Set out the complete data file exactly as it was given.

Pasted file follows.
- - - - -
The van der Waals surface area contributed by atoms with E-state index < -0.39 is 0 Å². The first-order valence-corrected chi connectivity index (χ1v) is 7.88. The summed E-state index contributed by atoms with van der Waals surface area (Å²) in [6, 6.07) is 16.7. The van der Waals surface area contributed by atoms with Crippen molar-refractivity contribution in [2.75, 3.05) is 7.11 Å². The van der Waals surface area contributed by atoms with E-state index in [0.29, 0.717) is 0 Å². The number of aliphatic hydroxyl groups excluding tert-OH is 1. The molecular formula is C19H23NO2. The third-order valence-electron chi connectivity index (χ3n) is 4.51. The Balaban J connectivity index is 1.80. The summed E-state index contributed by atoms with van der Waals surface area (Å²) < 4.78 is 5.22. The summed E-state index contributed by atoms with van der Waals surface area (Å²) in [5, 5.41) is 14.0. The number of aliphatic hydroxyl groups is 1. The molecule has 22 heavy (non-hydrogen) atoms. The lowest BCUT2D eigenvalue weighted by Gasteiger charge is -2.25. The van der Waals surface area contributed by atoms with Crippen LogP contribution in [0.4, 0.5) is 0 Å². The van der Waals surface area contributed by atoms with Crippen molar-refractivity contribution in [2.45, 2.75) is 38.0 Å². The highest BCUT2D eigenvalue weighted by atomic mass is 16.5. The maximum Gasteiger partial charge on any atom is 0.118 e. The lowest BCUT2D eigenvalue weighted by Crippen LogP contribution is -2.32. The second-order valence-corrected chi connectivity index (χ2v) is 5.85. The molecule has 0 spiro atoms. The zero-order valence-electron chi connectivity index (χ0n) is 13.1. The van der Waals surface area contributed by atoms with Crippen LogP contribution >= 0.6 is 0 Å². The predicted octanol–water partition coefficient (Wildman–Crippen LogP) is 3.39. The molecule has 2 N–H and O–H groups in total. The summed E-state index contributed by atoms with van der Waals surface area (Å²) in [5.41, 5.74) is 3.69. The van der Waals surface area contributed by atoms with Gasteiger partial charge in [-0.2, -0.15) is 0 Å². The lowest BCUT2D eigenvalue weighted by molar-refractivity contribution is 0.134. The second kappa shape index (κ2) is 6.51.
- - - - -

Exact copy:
The van der Waals surface area contributed by atoms with E-state index < -0.39 is 0 Å². The first-order valence-corrected chi connectivity index (χ1v) is 7.88. The summed E-state index contributed by atoms with van der Waals surface area (Å²) in [6, 6.07) is 16.7. The van der Waals surface area contributed by atoms with Crippen molar-refractivity contribution in [2.75, 3.05) is 7.11 Å². The van der Waals surface area contributed by atoms with E-state index in [0.29, 0.717) is 0 Å². The number of aliphatic hydroxyl groups excluding tert-OH is 1. The molecular formula is C19H23NO2. The third-order valence-electron chi connectivity index (χ3n) is 4.51. The Balaban J connectivity index is 1.80. The summed E-state index contributed by atoms with van der Waals surface area (Å²) < 4.78 is 5.22. The summed E-state index contributed by atoms with van der Waals surface area (Å²) in [5, 5.41) is 14.0. The number of aliphatic hydroxyl groups is 1. The molecule has 22 heavy (non-hydrogen) atoms. The lowest BCUT2D eigenvalue weighted by Gasteiger charge is -2.25. The van der Waals surface area contributed by atoms with Crippen LogP contribution in [0.4, 0.5) is 0 Å². The van der Waals surface area contributed by atoms with Crippen molar-refractivity contribution in [2.45, 2.75) is 38.0 Å². The highest BCUT2D eigenvalue weighted by atomic mass is 16.5. The maximum Gasteiger partial charge on any atom is 0.118 e. The lowest BCUT2D eigenvalue weighted by Crippen LogP contribution is -2.32. The second-order valence-corrected chi connectivity index (χ2v) is 5.85. The molecule has 0 spiro atoms. The zero-order valence-electron chi connectivity index (χ0n) is 13.1. The van der Waals surface area contributed by atoms with Crippen LogP contribution >= 0.6 is 0 Å². The predicted octanol–water partition coefficient (Wildman–Crippen LogP) is 3.39. The molecule has 2 N–H and O–H groups in total. The summed E-state index contributed by atoms with van der Waals surface area (Å²) in [5.41, 5.74) is 3.69. The van der Waals surface area contributed by atoms with Gasteiger partial charge in [-0.2, -0.15) is 0 Å². The lowest BCUT2D eigenvalue weighted by molar-refractivity contribution is 0.134. The second kappa shape index (κ2) is 6.51.